'Girl Power' charity T-shirts 'were made at Bangladesh factory where female ...

More than 100 workers at a Bangladesh factory which makes 'Girl Power' charity T-shirts have reportedly been fired after striking over wages as low as 42p an hour.

The £28 tops, worn by stars including Holly Willoughby and Emma Bunton, are created at a factory run by Dird Composite Textiles, reports the Guardian. 

Sold by F=, £10 from each sale goes to Worldreader, a charity which gives people in developing countries access to digital books.

After being contacted about the claims, F= pulled sales of the T-shirt, saying they would wait until the issues had been looked into before selling them again.

F= do not make the T-shirts themselves, and instead hired Stanley/Stella. The brand make most of their products in Bangladesh, and a recent Fair Wear Foundation audit found they pay the minimum wage to all their workers.

More than 100 workers at a Bangladeshi factory which makes 'Girl Power' charity T-shirts, pictured on Holly Willoughby and Emma Bunton, have reportedly been fired after striking over low wages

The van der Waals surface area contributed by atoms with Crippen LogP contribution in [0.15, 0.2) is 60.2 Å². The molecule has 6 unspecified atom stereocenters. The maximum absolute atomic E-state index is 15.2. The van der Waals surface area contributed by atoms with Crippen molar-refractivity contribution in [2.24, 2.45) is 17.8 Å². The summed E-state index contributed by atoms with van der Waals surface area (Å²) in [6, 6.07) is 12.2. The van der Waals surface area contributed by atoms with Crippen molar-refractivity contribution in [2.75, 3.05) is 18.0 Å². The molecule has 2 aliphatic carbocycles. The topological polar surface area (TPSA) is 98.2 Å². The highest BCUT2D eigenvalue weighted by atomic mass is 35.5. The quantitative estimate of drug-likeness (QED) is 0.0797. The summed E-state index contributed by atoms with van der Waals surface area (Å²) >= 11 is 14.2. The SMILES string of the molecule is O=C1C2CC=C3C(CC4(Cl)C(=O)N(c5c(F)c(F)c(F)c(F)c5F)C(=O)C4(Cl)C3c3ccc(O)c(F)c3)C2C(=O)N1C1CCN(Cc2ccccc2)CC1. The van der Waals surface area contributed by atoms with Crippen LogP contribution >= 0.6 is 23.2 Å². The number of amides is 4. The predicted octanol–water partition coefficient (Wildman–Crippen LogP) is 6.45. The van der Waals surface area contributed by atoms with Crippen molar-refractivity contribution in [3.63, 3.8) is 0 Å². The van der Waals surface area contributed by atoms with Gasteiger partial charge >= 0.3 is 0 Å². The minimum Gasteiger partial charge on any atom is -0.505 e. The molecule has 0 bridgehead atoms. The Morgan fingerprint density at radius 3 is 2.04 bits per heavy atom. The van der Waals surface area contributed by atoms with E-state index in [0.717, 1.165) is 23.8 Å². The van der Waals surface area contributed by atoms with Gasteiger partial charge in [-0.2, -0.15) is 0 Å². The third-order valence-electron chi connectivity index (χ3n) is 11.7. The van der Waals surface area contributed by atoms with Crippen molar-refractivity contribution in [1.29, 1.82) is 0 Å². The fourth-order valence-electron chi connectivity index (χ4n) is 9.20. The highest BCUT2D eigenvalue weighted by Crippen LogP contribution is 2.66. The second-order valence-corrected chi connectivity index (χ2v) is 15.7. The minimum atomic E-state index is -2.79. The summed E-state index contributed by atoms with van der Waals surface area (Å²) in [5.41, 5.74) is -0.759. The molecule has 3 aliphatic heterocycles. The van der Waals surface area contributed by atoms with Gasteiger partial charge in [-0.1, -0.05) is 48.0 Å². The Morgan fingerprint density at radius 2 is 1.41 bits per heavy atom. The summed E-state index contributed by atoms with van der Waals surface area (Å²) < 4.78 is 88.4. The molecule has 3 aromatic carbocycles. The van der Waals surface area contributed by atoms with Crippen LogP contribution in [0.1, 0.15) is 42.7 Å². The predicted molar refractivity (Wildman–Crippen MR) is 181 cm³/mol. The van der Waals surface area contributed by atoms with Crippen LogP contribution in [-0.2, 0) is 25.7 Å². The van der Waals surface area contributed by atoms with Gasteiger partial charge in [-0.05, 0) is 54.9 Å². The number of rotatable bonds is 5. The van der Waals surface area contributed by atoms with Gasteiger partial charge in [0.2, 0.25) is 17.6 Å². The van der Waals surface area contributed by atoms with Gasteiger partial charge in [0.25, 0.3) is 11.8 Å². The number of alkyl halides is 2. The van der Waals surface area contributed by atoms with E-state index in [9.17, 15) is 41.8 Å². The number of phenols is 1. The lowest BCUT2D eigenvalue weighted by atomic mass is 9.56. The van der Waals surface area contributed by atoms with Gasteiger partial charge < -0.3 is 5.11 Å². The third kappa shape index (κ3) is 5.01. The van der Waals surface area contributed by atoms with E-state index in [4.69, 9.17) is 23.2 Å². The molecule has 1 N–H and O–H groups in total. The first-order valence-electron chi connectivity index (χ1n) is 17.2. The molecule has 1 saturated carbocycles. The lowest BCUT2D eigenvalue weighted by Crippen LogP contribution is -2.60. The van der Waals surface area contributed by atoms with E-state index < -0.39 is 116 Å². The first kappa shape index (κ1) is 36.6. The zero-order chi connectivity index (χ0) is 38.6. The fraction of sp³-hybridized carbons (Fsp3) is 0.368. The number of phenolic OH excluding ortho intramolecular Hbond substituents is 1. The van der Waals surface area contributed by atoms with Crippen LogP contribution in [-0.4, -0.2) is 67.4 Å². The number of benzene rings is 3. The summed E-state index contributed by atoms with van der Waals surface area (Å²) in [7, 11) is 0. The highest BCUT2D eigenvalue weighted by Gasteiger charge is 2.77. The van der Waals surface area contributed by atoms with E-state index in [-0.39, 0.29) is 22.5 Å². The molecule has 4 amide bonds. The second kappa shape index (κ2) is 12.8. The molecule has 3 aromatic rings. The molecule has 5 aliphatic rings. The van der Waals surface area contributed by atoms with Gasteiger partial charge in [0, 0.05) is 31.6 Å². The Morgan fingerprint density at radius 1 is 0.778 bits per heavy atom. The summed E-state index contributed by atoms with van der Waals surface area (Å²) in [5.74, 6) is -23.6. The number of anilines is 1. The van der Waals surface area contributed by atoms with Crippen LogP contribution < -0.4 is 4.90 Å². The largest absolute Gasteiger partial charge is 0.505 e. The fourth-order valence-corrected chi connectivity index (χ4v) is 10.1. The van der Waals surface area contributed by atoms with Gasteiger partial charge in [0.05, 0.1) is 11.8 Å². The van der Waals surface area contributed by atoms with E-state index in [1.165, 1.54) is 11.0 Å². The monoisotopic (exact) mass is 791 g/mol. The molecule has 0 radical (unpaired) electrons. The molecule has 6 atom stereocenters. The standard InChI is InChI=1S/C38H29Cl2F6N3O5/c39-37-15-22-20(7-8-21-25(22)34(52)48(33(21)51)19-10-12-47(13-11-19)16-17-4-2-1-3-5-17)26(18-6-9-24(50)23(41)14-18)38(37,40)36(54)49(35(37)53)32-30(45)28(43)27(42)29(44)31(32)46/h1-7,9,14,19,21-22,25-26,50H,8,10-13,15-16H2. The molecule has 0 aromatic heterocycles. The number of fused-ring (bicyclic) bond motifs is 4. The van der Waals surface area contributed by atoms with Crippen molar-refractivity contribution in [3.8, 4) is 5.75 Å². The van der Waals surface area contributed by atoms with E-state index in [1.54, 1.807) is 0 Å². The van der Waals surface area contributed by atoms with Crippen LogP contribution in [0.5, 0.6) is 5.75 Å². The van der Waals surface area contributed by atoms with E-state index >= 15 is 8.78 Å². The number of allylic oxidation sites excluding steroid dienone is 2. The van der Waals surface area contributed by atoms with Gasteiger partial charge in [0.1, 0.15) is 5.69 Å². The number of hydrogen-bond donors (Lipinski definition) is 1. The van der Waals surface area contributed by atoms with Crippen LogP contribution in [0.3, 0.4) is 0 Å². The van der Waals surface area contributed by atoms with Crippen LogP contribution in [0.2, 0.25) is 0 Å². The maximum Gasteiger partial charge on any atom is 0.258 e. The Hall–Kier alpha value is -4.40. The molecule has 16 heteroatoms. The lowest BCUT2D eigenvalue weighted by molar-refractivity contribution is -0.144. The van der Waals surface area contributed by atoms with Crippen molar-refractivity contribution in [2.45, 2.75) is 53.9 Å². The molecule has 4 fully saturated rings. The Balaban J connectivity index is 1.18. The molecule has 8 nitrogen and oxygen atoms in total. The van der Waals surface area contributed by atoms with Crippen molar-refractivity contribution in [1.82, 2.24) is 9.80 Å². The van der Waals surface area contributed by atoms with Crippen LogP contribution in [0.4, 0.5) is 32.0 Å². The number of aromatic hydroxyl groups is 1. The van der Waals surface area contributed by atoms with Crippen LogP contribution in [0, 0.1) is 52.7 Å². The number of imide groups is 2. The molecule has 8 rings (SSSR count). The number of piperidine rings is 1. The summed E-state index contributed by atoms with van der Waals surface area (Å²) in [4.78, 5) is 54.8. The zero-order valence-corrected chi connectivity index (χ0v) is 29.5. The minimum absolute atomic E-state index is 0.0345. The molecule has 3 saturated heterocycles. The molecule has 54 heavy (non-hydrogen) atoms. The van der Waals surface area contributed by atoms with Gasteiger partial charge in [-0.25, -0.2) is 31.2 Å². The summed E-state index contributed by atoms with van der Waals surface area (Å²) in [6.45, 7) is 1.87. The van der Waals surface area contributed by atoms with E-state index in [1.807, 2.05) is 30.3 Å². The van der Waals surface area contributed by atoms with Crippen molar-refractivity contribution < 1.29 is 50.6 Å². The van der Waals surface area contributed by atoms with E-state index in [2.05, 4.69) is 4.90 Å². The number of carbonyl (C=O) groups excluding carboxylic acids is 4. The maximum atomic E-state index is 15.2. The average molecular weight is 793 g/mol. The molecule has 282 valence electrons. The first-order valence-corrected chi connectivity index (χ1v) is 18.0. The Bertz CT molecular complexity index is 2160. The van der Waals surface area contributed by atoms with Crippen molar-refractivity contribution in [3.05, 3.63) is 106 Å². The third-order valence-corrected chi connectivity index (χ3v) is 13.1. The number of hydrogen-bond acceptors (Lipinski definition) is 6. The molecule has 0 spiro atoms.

More than 100 workers at a Bangladeshi factory which makes 'Girl Power' charity T-shirts, pictured on Holly Willoughby and Emma Bunton, have reportedly been fired after striking over low wages

In a statement on their website, F= said they chose the Belgium-based company to produce their T-shirts because they had some of the 'best credentials in terms of sustainability and good working conditions'.

But one worker at the Dird factory claimed she was beaten after the management ordered the attack, while others have complained of harassment.

The machinists who spoke to the Guardian claimed they had been fired after a strike in January over the new minimum wage, which they say is too low at just 8,000 taka (£71.34) a month.

Union leaders believe 7,500 workers in total have lost their jobs in the area over the action in recent weeks. 

Dird Composite Textiles told the Guardian that the workers had resigned, rather than been fired.

Writing about the claims on their website, F='s Danielle Newnham said they would look for another supplier immediately if there was evidence of mistreatment.

She said:

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